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HAYDOCK CATHOLIC BIBLE COMMENTARY ON THE NEW TESTAMENT
Ver. 2. When Christ healed the paralytic, he dismissed him with this injunction: Behold thou art made whole; now sin no more. From this the disciples concluded, that his infirmity was sent him in punishment of former sins. When, therefore, they saw this man afflicted with blindness, they inquired of their divine Master, whether it was on account of his or his parents' sin. S. John Chrys. hom. lv. in Joan.
Ver. 3. When Christ says that neither he nor his parents had sinned, we must not understand that he was born without original sin, nor even that he had not committed other sins. For both he and his parents had sinned; but the meaning is, that this blindness was not a penal blindness inflicted in punishment of any sin either himself or his parents had committed; but, as is afterwards subjoined, it was sent him for the manifestation of the glory of God. S. Austin, tract. xliv. in Joan.
Ver. 4. Whilst it is day. That is, during all the time of this mortal life; the night comes, that is, death. Wi. — He speaks of that night of which mention is made is S. Matt. c. xxii. Cast him into exterior darkness. This is a night in which none can work, but only receive the reward of their labours. If you wish to work, work now whilst you live; for beyond the grave there is neither faith, nor labour, nor repentance. S. Chrys. as above.
Ver. 5. Thus the day of which I am to avail myself is the time of my mortal life; and the night which is to follow this, is that of my death. V.
Ver. 6. He spat on the ground. With clay and spittle he cured the blind man, to make the miracle more visible. Wi. — From the example of Jesus Christ, religious ceremonies are introduced in the administration of the sacraments; and can the Church be blamed for copying her divine Founder? A.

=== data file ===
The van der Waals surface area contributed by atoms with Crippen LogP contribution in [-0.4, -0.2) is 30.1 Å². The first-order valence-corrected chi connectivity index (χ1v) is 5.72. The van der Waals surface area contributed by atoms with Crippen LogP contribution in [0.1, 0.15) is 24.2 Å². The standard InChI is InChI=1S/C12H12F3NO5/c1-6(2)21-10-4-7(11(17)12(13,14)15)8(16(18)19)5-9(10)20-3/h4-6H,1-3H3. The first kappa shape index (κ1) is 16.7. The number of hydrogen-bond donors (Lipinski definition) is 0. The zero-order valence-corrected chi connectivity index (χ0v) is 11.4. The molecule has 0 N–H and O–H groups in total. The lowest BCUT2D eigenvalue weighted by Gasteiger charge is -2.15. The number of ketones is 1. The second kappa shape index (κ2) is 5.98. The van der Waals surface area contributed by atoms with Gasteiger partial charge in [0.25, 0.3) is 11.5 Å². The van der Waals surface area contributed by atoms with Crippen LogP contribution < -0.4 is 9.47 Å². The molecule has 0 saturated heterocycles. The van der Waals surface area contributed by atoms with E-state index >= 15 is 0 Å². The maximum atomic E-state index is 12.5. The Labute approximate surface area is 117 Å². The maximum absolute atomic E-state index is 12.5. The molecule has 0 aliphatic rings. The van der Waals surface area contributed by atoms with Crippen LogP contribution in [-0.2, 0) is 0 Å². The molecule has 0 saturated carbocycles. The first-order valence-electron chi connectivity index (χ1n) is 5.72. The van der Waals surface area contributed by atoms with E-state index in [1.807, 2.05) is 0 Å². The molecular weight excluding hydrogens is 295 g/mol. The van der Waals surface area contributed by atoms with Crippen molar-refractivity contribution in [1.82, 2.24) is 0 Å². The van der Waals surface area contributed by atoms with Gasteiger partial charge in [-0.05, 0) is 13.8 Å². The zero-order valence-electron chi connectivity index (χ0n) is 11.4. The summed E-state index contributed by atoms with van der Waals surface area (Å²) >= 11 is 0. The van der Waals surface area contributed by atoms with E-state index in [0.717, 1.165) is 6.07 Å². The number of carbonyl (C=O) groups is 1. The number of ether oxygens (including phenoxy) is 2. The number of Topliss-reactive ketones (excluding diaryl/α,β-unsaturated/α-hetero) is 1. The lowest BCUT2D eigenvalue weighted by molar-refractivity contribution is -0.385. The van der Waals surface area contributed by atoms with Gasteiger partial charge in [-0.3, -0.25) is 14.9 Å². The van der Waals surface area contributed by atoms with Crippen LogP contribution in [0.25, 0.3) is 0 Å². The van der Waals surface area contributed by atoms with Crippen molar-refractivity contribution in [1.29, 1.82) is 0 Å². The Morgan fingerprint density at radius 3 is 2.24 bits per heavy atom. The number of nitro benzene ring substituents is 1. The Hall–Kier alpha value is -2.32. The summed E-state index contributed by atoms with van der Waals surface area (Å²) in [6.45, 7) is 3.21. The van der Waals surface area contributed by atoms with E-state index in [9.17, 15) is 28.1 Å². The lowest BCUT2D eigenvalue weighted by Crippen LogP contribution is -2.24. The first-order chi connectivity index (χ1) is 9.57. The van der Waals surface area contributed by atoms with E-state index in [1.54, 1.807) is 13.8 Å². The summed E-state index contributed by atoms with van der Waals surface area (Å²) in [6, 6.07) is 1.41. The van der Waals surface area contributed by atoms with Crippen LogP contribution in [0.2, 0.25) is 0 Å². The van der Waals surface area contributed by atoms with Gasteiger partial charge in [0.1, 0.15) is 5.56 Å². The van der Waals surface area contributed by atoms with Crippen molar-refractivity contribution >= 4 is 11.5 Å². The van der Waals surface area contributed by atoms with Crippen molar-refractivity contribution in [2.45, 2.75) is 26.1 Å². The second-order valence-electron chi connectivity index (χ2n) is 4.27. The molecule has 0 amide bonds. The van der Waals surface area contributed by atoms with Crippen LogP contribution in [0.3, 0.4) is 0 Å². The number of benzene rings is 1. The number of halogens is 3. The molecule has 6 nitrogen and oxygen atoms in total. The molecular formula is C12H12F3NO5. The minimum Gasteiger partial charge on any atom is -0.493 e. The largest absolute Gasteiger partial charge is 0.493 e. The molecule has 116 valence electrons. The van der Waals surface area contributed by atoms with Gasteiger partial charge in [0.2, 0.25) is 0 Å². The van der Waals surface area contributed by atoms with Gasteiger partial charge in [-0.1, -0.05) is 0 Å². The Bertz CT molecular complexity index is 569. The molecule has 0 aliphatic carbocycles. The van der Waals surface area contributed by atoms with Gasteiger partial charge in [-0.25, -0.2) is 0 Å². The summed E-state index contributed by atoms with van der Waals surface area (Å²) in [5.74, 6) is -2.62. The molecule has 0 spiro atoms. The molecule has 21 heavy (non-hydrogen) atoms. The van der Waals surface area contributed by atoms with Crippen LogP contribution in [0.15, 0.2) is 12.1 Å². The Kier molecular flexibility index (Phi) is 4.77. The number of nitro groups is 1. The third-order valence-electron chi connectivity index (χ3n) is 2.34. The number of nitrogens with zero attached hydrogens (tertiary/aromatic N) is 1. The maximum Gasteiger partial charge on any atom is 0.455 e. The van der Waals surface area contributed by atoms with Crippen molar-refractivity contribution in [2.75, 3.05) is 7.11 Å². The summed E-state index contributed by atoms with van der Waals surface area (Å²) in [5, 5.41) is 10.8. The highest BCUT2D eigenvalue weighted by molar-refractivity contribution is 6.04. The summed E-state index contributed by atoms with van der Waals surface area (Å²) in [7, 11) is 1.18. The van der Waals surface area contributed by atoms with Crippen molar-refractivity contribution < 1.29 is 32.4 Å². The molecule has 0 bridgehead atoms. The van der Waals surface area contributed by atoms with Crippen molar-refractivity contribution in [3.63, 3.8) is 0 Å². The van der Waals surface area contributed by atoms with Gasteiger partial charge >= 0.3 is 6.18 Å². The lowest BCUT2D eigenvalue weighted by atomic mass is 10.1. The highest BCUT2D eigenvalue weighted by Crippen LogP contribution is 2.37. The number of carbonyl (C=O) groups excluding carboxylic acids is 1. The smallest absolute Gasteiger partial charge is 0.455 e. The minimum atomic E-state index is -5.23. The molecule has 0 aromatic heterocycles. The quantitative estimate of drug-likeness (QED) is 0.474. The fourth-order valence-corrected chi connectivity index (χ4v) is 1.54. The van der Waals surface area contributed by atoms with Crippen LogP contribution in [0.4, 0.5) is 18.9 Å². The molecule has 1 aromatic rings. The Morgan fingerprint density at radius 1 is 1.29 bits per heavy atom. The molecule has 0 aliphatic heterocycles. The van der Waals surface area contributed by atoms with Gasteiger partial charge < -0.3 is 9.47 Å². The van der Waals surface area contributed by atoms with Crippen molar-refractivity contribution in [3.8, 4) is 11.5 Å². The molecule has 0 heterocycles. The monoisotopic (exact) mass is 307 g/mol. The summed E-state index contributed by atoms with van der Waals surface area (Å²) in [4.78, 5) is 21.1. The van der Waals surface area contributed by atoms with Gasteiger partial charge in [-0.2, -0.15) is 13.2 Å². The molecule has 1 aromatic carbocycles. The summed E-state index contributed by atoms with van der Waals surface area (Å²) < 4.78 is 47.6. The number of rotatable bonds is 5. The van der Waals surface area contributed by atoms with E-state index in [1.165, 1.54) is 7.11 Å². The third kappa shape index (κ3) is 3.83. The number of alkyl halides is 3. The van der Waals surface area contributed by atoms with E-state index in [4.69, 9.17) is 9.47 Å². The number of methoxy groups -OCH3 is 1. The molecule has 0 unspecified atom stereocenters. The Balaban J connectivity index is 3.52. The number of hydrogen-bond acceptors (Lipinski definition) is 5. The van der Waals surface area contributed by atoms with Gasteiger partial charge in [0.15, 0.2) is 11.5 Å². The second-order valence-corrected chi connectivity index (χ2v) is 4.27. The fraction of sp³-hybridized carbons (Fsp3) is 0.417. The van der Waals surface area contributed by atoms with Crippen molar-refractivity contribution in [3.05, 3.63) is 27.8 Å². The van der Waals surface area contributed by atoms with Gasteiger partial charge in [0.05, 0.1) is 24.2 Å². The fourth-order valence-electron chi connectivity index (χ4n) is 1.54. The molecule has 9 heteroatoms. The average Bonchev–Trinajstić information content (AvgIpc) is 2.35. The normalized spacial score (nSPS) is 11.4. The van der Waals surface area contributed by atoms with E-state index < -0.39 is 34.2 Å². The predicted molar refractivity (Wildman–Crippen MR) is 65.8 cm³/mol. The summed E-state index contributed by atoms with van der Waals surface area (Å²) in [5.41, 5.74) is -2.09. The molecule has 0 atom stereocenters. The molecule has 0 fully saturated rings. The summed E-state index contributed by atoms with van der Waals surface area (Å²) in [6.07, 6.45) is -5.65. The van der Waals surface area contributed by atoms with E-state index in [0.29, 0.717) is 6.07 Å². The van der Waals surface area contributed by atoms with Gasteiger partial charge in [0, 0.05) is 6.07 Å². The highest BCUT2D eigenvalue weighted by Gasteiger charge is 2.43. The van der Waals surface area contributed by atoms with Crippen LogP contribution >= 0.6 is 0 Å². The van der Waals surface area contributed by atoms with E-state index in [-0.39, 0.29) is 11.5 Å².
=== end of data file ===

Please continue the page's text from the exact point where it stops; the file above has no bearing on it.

Ver. 7. The fountain of Siloe was at the foot of the walls of Jerusalem, to the east, where its waters were collected in a reservoir for the benefit of the city. Thither our Saviour sent the blind man. The word Siloe signifies sent, and was a figure of Christ, who was sent by his eternal Father into the world to enlighten all men, of whom this blind man was the emblem. The pool of Siloe represents the sacrament of baptism, by which we are sanctified and made Christians. It is still to this day held in great veneration by the Turks, who think its waters very beneficial in diseases of the eyes. Calmet. — Its waters signify those of divine grace and light, communicated to the faithful soul through Jesus Christ, who was sent of God. V. — Thus Sedulius:
Mystica quid doceant animos miracula nostros.
Cœca sumus proles miseræ de fœtibus Hevæ,
Portantes longo natas errore tenebras.
Sed dignante Deo mortalem sumere formam
Tegminis humani, facta est de Virgine nobis
Terra salutaris, quæ fontibus oblita sacris
Clara renascentis referat spiracula lucis.
Ver. 17. The Hebrews gave the name of prophet to all those who were honoured by the Almighty in a particular manner. And it was a maxim amongst them, that a prophet could dispense with the law of the sabbath. Cal. — Do you wish to know what he believed Jesus to be? asks S. Austin. And falling down, he adored him. Before, he regarded him as a holy man, as a prophet; but he did not adore him until he understood him to be the Son of God; whereas no sooner did he know this, than, falling down, he paid him that sovereign worship which is due to God alone. Calmet.
Ver. 22. The Jews had already agreed, or combined together, that if any one owned him for the Messias, he should be turned out of their synagogues, as a person excommunicated. Wi.
Ver. 24. Give glory to God, before whom thou art speaking, and tell us the truth. It could not be this man who cured thee; for we know he is a sinner, who seduceth the people. V. — So say our separated brethren, when they derogate from miracles done by saints, pharisaically pretending the glory of God, as if it were not God's glory when his servants act by his power and virtue. Witness Peter's shadow, (Acts v.) and Paul's handkerchiefs that cured diseases, and expelled wicked spirits. Acts xix. 11, 12.
Ver. 27. I have told you already, and you have heard. In almost all Greek MSS. we now read, and you have not heard. Beza, with good reason, here prefers the Latin Vulgate, as more correct than the Greek. Wi.
Ver. 28. They reviled him with scornful and disdainful language. Wi.
Ver. 31. God doth not hear sinners. That is, in so particular a manner, as to work miracles in favour of them and their doctrine. Wi.